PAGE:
A study carried out in Argentina and published in the journal EClinical Medicin of The Lancet publishing group provides evidence of the significant antiviral activity of ivermectin against the Chinese Communist Party (CCP) Virus, or COVID-19.
Although the study was conducted last year, the publication in the renowned scientific journal was on June 17, which caused the research and its encouraging results to be widely disseminated.
This study aimed to evaluate the antiviral effect of ivermectin (IVM) on the viral load of respiratory secretions and its relationship with the plasma concentrations of the antiparasitic medication.
The test was performed on 45 randomly selected participants from May 18 to September 9, 2020.
“Our study contributes evidence of the antiviral activity of iVM against SARS-CoV-2 in patients with COVID-19 through a randomized, controlled, outcome-assessor blinded clinical trial with innovative analyses,” write the researchers.
“The use of an untreated control group highlights the need for controlled trials and on the viral load dynamics in the natural history of COVID-19,” they added.
The authors conclude that: “A concentration dependent antiviral effect of iVM in COVID-19 was identified, with significant reductions in SARS-CoV-2 viral load in respiratory secretions among patients achieving high systemic ivermectin concentration compared to untreated controls.”
“These results, that did not show toxicity related to the use of high dose ivermectin, provide evidence of the antiviral effect and support the design of trials to investigate the clinical implications of our findings. Further exploration of the factors involved in the oral bioavailability of ivermectin are also warranted,” said the authors of the study, including Alejandro Krolewieckia, Marina Travaciod, Luis Álvarez, Marcelo Golembac, Inés Baeck, and Georgina Cardama.
They also indicated that administration of ivermectin at a dose of 0.6 milligrams per kilogram of body weight results in the most rapid and profound elimination of the virus when treatment is initiated in the early stages of infection (up to 5 days from symptom onset).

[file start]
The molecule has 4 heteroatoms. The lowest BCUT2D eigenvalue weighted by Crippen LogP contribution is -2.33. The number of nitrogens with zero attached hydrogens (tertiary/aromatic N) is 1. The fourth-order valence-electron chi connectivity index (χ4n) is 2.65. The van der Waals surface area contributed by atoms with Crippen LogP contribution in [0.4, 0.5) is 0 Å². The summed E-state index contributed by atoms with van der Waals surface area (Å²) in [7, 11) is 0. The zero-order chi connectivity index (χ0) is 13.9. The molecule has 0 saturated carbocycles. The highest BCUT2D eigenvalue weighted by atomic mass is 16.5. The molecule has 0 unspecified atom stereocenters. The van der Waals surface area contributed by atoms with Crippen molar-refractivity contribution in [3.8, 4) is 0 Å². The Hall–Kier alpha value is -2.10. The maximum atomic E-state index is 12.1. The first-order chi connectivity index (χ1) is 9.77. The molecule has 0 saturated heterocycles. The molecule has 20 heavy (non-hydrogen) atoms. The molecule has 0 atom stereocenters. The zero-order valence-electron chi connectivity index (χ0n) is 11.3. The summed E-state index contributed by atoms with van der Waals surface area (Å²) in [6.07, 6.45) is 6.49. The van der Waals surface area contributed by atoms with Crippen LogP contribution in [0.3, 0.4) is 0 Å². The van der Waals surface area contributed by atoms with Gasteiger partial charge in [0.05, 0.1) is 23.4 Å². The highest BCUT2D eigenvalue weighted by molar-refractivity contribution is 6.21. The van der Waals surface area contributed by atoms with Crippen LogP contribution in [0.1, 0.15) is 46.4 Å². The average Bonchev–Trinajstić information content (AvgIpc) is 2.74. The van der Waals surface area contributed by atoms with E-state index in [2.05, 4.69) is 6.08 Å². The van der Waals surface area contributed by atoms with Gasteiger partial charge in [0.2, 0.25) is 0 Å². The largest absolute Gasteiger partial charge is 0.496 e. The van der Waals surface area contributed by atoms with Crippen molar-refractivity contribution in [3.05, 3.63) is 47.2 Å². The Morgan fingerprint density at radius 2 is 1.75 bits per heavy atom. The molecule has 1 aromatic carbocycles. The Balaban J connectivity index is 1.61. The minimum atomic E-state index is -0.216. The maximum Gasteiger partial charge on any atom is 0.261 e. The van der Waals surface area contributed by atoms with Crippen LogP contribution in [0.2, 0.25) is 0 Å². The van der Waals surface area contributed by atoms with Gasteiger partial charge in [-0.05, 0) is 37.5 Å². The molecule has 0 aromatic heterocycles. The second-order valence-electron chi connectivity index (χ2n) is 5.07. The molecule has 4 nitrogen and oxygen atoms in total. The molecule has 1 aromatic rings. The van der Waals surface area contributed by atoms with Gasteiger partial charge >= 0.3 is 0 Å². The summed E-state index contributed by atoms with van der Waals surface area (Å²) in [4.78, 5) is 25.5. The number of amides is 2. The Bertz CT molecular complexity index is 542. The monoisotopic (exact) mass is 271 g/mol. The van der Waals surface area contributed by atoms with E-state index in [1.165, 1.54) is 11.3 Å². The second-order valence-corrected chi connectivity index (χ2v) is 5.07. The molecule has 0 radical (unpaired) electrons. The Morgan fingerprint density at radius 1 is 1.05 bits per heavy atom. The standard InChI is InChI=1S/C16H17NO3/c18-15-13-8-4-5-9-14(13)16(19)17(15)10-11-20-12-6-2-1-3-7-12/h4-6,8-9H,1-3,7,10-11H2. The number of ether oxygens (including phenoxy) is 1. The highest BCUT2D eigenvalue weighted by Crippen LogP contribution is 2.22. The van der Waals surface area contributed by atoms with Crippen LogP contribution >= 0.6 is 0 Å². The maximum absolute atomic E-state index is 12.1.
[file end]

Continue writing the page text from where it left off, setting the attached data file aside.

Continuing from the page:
The potential role of ivermectin against the CCP Virus was first reported in April 2020 when Australian scientists published very encouraging results.
29.5% reduction in fatalities
On June 9, the Ministry of Health of the Argentine province of La Pampa reported that a study of 2,000 patients treated with IVM reduced by 39% the use of intensive therapy and by 29.5% the number of fatal cases.
From a preliminary analysis of the clinical evolution of 2,000 people who entered the ivermectin program from January to May 10 of this year, and of 12,600 patients who were diagnosed during the same period but who did not participate in this monitored intervention, it was found that, in those over 40 years of age, the frequency of hospitalization in intensive care was nearly 40% lower in those who received ivermectin.
Likewise, the development of severe forms of the disease (defined as admission to intensive care or death of the patients) was 35% less frequent in patients treated with ivermectin than in those who did not participate in the program.
According to La Pampa’s Minister of Health, Mario Kohan, “we believe that these data are encouraging and invite us to continue on the path initiated in January”.
Although its use is not approved by the regulatory agency in Argentina (Anmat), these results plus those of other similar studies may encourage support for further research.
Health authorities in Peru, Bolivia and parts of Brazil have also endorsed the use of iVM.
More about Ivermectin
Ivermectin is a product best known for its veterinary use. It was discovered by Japanese scientist Satoshi Omura, who won the Nobel Prize precisely for this finding.
First introduced as a commercial product for animals in 1981, IVM proved useful against a wide range of parasites, such as lungworms, mites, lice, intestinal worms, and ticks.
Next, Australian researchers found that IVM exerts potent anti-viral effects against two viruses that cause life-threatening human diseases, human immunodeficiency virus-1 (HIV-1) and dengue virus (DENV).
Ivermectin has also been found to limit infection by other viral pathogens, such as Venezuelan equine encephalitis virus and influenza virus.
Because of these reports, other researchers committed to the actual welfare of people decided to test the activity of IVM against the CCP Virus.
While this drug has been shown in several investigations to be effective against the HCCP virus, it has suffered major smear campaigns and censure, as has hydroxychloroquine.
However, independent research is increasingly turning in their favor and showing these drugs as plausible alternatives to combat the virus.